SPORTS
September 23, 2013 | By Chuck Schilken
Times columnist Chris Dufresne discusses the weekend in college football in the above video. He examines the notion that the Pac-12 has caught up to the SEC as a conference. "Any conference that has won seven straight national titles gets the benefit of the doubt, but the Pac-12 went undefeated against nonconference over the weekend. I think they're 29-4 against nonconference this year," Dufresne said. "Top to bottom I think they are stronger than the SEC. ... The top of the SEC, the top four, five, six teams are probably still a little bit better, but it's a pretty good race right now as to who is the best conference in the country.
BUSINESS
March 18, 2010 | By Walter Hamilton
An Orange County investment advisor and his firm agreed Wednesday to pay more than $100,000 to settle charges by the Securities and Exchange Commission that they placed clients into what turned out to be a Ponzi scheme run by disgraced Democratic fundraiser Norman Hsu. The SEC alleged that Paul H. Heckler and his Tustin firm, Yosemite Capital Management, defrauded clients by conducting inadequate research before investing $3.25 million in a company...
SPORTS
October 3, 2013 | By Chris Dufresne
The Southeastern Conference has had a lot of great football weeks in recent years, but this hasn't been one of them. USA Today ran a story Thursday suggesting the SEC's reign as America's best conference is being challenged by the Pac-12. USA Today wrote the Pac-12 poses "the stiffest challenge the SEC has faced in its record-breaking stint atop the FBS. " The SEC has won seven straight national championships. It was worse, though, off the field. It started with South Carolina Coach Steve Spurrier acting strangely and slurring his words on his postgame television show after the Gamecocks' win last week.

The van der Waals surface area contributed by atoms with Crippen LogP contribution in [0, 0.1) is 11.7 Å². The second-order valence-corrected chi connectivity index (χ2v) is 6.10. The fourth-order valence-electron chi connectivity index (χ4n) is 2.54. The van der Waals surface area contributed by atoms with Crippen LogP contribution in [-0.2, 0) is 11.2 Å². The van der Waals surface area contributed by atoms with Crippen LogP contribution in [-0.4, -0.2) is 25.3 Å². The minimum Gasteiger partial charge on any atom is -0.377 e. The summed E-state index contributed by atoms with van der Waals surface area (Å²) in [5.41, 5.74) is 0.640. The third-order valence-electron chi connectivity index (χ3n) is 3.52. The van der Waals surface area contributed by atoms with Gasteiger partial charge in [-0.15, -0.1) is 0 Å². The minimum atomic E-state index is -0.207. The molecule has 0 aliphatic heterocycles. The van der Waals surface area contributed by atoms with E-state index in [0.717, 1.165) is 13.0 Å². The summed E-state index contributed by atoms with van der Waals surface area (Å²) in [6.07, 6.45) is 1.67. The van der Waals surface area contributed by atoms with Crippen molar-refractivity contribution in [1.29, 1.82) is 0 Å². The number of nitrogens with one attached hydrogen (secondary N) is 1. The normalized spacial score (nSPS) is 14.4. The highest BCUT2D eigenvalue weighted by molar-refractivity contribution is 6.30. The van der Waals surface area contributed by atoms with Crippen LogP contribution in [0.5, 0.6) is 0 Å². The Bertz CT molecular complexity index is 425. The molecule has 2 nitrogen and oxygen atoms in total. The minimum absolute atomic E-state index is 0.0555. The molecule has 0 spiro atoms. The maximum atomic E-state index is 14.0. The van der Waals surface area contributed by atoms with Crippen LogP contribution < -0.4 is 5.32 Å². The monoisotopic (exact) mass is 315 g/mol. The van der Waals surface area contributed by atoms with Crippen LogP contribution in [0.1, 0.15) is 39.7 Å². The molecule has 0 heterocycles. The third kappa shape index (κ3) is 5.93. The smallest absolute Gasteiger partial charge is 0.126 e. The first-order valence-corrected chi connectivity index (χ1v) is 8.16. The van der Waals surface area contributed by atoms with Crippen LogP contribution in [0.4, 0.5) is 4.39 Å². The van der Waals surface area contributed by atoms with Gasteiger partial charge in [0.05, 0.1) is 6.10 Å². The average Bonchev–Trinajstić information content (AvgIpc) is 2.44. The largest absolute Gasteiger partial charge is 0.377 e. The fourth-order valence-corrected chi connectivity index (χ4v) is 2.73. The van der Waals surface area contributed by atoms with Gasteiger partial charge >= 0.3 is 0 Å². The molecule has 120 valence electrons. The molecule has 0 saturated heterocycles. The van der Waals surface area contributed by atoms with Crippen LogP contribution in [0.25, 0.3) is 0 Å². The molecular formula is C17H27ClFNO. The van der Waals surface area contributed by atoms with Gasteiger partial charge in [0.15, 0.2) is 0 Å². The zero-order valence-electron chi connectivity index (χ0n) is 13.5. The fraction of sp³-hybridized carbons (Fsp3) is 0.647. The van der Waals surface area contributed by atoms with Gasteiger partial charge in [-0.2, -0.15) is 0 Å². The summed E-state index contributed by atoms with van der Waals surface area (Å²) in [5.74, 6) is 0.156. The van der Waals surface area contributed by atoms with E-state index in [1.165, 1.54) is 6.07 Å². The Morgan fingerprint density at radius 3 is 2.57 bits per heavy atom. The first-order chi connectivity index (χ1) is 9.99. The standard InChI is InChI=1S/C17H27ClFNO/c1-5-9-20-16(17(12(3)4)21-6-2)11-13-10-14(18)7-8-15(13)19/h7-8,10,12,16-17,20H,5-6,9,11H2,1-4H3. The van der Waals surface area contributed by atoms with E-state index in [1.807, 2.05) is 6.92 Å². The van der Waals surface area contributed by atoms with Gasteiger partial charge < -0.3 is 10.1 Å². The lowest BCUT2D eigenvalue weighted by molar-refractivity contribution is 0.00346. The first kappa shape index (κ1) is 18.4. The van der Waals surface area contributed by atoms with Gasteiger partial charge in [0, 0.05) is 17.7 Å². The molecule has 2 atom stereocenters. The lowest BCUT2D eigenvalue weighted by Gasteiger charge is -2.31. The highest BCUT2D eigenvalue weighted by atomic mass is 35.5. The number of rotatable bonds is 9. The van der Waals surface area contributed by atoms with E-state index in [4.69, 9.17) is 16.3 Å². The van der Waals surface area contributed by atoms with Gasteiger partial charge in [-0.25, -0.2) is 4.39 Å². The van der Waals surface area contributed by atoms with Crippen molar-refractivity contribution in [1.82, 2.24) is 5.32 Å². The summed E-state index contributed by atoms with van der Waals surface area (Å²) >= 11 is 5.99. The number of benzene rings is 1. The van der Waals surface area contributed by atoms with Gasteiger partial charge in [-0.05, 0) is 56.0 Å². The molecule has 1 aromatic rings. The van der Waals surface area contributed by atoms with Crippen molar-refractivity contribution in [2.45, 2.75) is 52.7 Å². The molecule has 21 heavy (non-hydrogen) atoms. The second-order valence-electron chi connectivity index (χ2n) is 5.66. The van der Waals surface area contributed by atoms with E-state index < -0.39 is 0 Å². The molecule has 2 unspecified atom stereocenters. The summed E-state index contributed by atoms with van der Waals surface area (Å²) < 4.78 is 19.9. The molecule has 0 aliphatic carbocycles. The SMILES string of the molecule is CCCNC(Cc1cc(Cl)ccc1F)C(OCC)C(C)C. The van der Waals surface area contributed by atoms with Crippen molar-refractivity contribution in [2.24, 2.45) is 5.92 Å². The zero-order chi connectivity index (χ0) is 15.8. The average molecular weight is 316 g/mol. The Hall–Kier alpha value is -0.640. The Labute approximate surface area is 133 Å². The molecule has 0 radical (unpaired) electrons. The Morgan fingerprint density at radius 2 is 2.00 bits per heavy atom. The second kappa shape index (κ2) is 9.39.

SPORTS
September 6, 2009 | Associated Press
at No. 1 Florida 62, Charleston Southern 3: Tim Tebow accounted for two touchdowns as the Gators opened a season of great expectations with a nearly perfect performance. at Tennessee 63, Western Kentucky 7: Jonathan Crompton threw five touchdown passes, leading the Volunteers to their largest margin of victory in nine years in Lane Kiffin's coaching debut. at Arkansas 48, Missouri State 10: Dennis Johnson returned the opening kickoff for a touchdown, and the Razorbacks set a school record with 447 yards passing.
BUSINESS
August 28, 2009 | Nathan Olivarez-Giles
A Los Angeles federal judge barred a Pomona man and his two companies, Ben-Wal Leasing Co. and Ben-Wal Management Inc., from doing business in response to a complaint alleging investor fraud filed by the Securities and Exchange Commission. The civil complaint said the two firms, run by Jerry E. Benson, ran a Ponzi scheme that took in nearly $6 million from about 125 investors, many of them elderly, who lived in mobile home parks throughout California. The court ordered a halt Wednesday to the alleged fraud and froze the assets of Benson and his Ben-Wal companies.